Are you too eager to please and do you avoid having difficult conversations when conflicts arise? A desire to get along with others may be preventing you from addressing and undertaking office conflict management.
Increasingly, employers are hiring and promoting leaders who are skilled at managing conflict rather than avoiding it, according to Judith Glaser, the author of the new book Conversational Intelligence.
In an attempt to combat a culture of “artificial harmony,” for example, Southwest Airlines is now actively seeking to promote middle managers to executive positions based in part on their ability to bring conflicts to the surface and effectively resolve conflicts.
Office Conflict Management and Difficult Conversations
Firms have begun to recognize that leaders who avoid confrontation tend to put off difficult decisions and allow problems to fester, says Glaser.
In their book Difficult Conversations: How to Discuss What Matters Most (Penguin Putnam, 2000), Douglas Stone, Bruce Patton, and Sheila Heen offer advice on how to address conflicts in our personal and professional lives. They note that managers often fear giving honest feedback; as a result, they end up sugarcoating bad news or even avoiding performance evaluations altogether.
The Three Types of Difficult Conversations
To make the task of giving feedback and addressing conflict less daunting, Stone, Patton, and Heen break down difficult conversations into three separate conversations:
Difficult Conversation 1.
The “What happened?” conversation.
Your discussion of the substance of a conflict – what each party perceives got them to this point – should be aimed at separating impact from intention. If one employee complains that another employee demeaned him, it is important to find out the intention of the person who is being accused. We often jump to false conclusions about others’ intentions.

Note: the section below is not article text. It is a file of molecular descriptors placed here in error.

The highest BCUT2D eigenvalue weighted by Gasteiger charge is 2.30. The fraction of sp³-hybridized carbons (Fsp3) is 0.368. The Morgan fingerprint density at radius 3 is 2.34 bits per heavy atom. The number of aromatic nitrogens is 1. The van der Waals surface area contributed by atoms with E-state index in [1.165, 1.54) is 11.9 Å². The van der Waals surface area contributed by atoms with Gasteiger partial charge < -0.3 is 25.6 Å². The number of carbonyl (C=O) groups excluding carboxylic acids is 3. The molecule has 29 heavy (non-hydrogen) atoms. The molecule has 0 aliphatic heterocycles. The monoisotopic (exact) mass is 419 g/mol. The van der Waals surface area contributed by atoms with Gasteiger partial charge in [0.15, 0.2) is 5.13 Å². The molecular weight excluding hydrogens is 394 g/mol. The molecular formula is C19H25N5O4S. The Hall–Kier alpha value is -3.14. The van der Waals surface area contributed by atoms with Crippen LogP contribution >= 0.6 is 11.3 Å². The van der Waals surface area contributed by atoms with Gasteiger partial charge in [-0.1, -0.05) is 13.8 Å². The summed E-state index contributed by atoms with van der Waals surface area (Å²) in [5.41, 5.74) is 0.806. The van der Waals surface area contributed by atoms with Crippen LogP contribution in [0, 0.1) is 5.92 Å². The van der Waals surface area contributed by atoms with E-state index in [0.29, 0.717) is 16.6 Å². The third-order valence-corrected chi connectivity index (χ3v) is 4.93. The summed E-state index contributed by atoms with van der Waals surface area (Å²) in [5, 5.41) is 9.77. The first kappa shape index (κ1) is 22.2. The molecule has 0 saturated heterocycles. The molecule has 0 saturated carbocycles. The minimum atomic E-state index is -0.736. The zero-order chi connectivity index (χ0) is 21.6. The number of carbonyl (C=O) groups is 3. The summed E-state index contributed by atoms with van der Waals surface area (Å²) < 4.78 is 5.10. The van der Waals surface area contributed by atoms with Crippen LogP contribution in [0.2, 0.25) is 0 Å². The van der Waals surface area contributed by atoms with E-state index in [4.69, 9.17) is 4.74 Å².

Difficult Conversation 2.
The “feelings” conversation.
Emotions play a strong role in conflicts. Wise business negotiators give disputants plenty of space to explain how they are feeling. You can do so effectively by engaging in active listening, which involves paraphrasing what the other person has said as accurately as possible, asking open-ended questions aimed at revealing the other person’s motivations and interests, and acknowledging the other person’s emotions and concerns.
Difficult Conversation 3.
The “identity” conversation. Our deepest concerns about our identity often can be found at the root of our conflicts of others. Such identity concerns include questions about whether we are competent, respected, and ethical. Consider whether the conflict might threaten how the disputants view themselves, then aim to help them maintain a positive self-image as you offer suggestions for improvement.
Honest and useful feedback can be just as difficult to accept as it is to deliver, write two of the authors of Difficult Conversations, Douglas Stone and Sheila Heen, in their new book, Thanks for the Feedback: The Science and Art of Receiving Feedback Well (Portfolio Penguin, 2014).
Our own personal negotiation and dispute resolution “blind spots” – such as a bad temper or extreme sensitivity – can prevent us from being open to feedback and resolving conflict, according to Stone and Heen. To overcome our blind spots and move forward, we must consider the possibility that others have identified something about us that we ourselves cannot see. Ask for clarification and patience as you work on learning more about your blind spots and trying to do better at conflict management.
Are there any tips for conflict management that we did not cover, that you have found useful? Share them in the comments.
Originally published in 2014.